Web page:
This project will fully fund three Nonpoint Engineering Assistance (NPEA) Joint Powers Board positions in cooperation with the NPEA Base Funding anticipated at $130,000 per year. This will allow a 2nd Professional Engineer to be retained in addition to a Lead Engineer and Technician. This 'accelerated' engineering previously was funded with BWSR Challenge Grants, and an EPA319 grant with corresponding BWSR CWF Matching Grant to handle the high workload associated with the large number of BWSR feedlot cost-share projects approved in South East Minnesota.
This project will extend two Feedlot Technical positions initially created and funded by a FY2011 CWF Feedlot Water Quality Grant that assess and help fix animal waste runoff from small feedlots. The technicians will work with and under the Technical Authority and priorities of the South East Soil and Water Conservation District Tech Support JPB lead Engineer. This project will enable more projects to be constructed resulting in a reduction of nitrogen, phosphorus and fecal coliform runoff into surface and ground water in South East Minnesota and the Mississippi River.
This project will provide cost-share funds to landowners in vulnerable groundwater areas for the incorporation of cover crops in their crop rotation and to provide education related to nitrogen BMPs through field trials and Nutrient Management Plans. An anticipated 100 producers in highly vulnerable areas, will plant 3,000 acres of cover crops resulting in preventing potentially 19,800 pounds of nitrate from leaching into groundwater.
Currently, there are approximately 5,050 feedlots with fewer than 300 animal units that need to come into compliance with State feedlot rules. Clean Water Feedlot Water Quality Management Grant funds are being used to provide financial assistance to landowners with feedlot operations less than 300 animal units in size and located in a riparian area or impaired watershed.
The Lower Mississippi River Feedlot Management in MN project will be leveraging State funding from BWSR to provide match for a United States Department of Agriculture Natural Resources Conservation Service (USDA-NRCS) Regional Conservations Partners Program (RCPP). BWSR will provide technical and financial assistance to plan and design projects to mitigate feedlot runoff from smaller (less than 300 animal units or AUs*), open lot feedlots in southeastern Minnesota.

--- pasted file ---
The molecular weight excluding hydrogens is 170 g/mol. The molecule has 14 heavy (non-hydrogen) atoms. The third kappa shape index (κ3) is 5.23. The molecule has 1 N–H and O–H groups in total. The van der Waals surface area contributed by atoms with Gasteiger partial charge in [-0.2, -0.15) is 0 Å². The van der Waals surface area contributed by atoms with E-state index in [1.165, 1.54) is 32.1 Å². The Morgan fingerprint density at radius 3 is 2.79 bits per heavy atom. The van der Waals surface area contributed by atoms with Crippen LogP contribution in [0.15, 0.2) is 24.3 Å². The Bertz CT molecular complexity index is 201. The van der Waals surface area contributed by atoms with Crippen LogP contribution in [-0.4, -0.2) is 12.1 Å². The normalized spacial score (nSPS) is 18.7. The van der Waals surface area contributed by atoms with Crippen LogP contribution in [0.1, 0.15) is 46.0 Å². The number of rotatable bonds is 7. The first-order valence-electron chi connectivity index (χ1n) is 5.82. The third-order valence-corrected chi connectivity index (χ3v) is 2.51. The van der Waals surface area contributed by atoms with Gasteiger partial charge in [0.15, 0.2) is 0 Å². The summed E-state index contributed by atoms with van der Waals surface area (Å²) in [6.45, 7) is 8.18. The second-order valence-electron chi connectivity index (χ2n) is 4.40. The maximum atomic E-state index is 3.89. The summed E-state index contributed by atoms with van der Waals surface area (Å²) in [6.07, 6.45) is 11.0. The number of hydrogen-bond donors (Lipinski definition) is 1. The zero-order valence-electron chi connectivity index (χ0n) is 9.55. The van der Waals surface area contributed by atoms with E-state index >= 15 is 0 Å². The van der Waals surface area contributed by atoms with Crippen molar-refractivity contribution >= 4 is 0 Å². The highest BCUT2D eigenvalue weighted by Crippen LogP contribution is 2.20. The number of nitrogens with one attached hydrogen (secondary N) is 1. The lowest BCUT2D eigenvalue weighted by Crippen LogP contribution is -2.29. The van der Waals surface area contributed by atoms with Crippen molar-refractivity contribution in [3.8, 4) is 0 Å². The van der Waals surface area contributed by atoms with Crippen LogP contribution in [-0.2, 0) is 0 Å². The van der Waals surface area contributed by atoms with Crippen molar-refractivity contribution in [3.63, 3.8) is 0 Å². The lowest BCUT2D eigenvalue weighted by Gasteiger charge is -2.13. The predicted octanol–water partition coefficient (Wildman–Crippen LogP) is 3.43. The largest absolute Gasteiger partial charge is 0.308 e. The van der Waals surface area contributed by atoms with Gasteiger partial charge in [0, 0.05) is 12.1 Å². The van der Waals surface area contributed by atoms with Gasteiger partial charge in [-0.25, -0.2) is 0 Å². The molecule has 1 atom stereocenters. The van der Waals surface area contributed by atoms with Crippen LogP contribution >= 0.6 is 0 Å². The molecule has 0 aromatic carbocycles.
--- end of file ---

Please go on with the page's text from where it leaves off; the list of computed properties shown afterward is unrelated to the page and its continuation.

This project proposes utilizing a precision conservation framework to assess two small impaired agricultural watersheds (HUC12) to determine optimal locations of best management practices and structures on the landscape that will address local water quality issues in a more strategic manner. The watershed assessment process will create GIS-generated maps that will be available to local SWCD staff that will inform decision-making for interested landowners.
This project will assist farmers across Southeast Minnesota by providing guidance on management of nutrient sources including livestock manure, commercial fertilizers, and legumes. This project is important because excess nutrients and bacteria are causing negative impacts to the quality of waters. Two Nutrient Management Specialists will work one-on-one with farmers to develop 70 plans each year. Over time, it is anticipated that the number of new nutrient management plans will decrease as acres with plans increase.
Within an 11-county area in southeastern Minnesota, two Nutrient Management Specialists will work directly with producers to reduce nitrogen, phosphorus, and fecal coliform runoff into surface and ground water in the region and the Mississippi River. The specialists will help producers create or revise nutrient management plans, implement Best Management Practices for manure and fertilizer use, and set up on-farm demonstration projects to support farmer-to-farmer learning.